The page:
In Imperial China, the idea of filial piety not only shaped family relations but was also the official ideology by which Qing China was governed. In State and Family in China (Cambridge UP, 2021), Yue Du examines the relationship between politics and intergenerational family relations in China from the Qing period to 1949, focusing on changes in family law, parent-child relationships, and the changing nature of the Chinese state during this period.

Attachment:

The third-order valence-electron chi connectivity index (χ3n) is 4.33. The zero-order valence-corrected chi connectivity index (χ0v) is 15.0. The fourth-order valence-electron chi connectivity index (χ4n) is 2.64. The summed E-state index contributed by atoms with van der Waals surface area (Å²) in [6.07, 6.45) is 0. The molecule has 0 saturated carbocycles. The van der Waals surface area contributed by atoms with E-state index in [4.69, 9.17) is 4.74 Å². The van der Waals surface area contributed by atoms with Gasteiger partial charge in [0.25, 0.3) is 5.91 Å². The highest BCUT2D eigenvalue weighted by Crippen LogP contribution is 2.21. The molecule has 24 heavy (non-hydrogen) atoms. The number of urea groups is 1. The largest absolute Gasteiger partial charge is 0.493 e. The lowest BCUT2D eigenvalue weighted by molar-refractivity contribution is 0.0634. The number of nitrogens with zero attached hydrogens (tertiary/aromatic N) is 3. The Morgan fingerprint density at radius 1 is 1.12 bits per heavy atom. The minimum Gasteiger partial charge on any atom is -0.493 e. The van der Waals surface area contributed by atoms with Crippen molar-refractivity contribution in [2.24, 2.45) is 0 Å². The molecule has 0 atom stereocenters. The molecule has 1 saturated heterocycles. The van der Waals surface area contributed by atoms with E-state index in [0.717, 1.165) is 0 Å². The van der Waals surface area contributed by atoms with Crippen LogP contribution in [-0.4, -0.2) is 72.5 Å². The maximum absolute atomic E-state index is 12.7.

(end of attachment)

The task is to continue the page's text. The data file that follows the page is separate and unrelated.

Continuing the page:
This book highlights how the Qing dynasty treated the state-sponsored parent-child hierarchy as the axis around which Chinese family and political power relations were constructed and maintained. It shows how following the fall of the Qing in 1911, reform of filial piety law in the Republic of China became the basis of state-directed family reform, playing a central role in China's transition from empire to nation-state.
Shu Wan is currently matriculated as a doctoral student in history at the University at Buffalo. As a digital and disability historian, he serves in the editorial team of Digital Humanities Quarterly and Nursing Clio. On Twitter: @slissw.